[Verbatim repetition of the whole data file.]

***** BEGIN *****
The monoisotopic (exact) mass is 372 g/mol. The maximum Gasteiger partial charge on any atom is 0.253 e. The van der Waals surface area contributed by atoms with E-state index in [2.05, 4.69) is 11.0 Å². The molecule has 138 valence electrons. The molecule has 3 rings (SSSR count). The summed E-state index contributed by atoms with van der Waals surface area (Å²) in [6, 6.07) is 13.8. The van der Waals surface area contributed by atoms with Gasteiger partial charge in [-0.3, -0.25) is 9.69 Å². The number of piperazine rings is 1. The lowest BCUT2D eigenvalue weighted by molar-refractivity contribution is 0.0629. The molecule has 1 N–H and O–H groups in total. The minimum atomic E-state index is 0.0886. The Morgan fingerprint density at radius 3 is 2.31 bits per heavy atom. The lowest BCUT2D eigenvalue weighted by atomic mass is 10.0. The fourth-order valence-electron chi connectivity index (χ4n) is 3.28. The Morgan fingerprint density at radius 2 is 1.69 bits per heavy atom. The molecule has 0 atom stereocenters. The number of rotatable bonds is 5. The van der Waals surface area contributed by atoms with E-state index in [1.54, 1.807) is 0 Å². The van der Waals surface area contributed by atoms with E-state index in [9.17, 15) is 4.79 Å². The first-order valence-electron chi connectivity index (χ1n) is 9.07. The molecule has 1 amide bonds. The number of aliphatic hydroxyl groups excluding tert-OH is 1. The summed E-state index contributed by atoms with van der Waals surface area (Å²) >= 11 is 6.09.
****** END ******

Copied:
The monoisotopic (exact) mass is 372 g/mol. The maximum Gasteiger partial charge on any atom is 0.253 e. The van der Waals surface area contributed by atoms with E-state index in [2.05, 4.69) is 11.0 Å². The molecule has 138 valence electrons. The molecule has 3 rings (SSSR count). The summed E-state index contributed by atoms with van der Waals surface area (Å²) in [6, 6.07) is 13.8. The van der Waals surface area contributed by atoms with Gasteiger partial charge in [-0.3, -0.25) is 9.69 Å². The number of piperazine rings is 1. The lowest BCUT2D eigenvalue weighted by molar-refractivity contribution is 0.0629. The molecule has 1 N–H and O–H groups in total. The minimum atomic E-state index is 0.0886. The Morgan fingerprint density at radius 3 is 2.31 bits per heavy atom. The lowest BCUT2D eigenvalue weighted by atomic mass is 10.0. The fourth-order valence-electron chi connectivity index (χ4n) is 3.28. The Morgan fingerprint density at radius 2 is 1.69 bits per heavy atom. The molecule has 0 atom stereocenters. The number of rotatable bonds is 5. The van der Waals surface area contributed by atoms with E-state index in [1.54, 1.807) is 0 Å². The van der Waals surface area contributed by atoms with E-state index in [9.17, 15) is 4.79 Å². The first-order valence-electron chi connectivity index (χ1n) is 9.07. The molecule has 1 amide bonds. The number of aliphatic hydroxyl groups excluding tert-OH is 1. The summed E-state index contributed by atoms with van der Waals surface area (Å²) >= 11 is 6.09.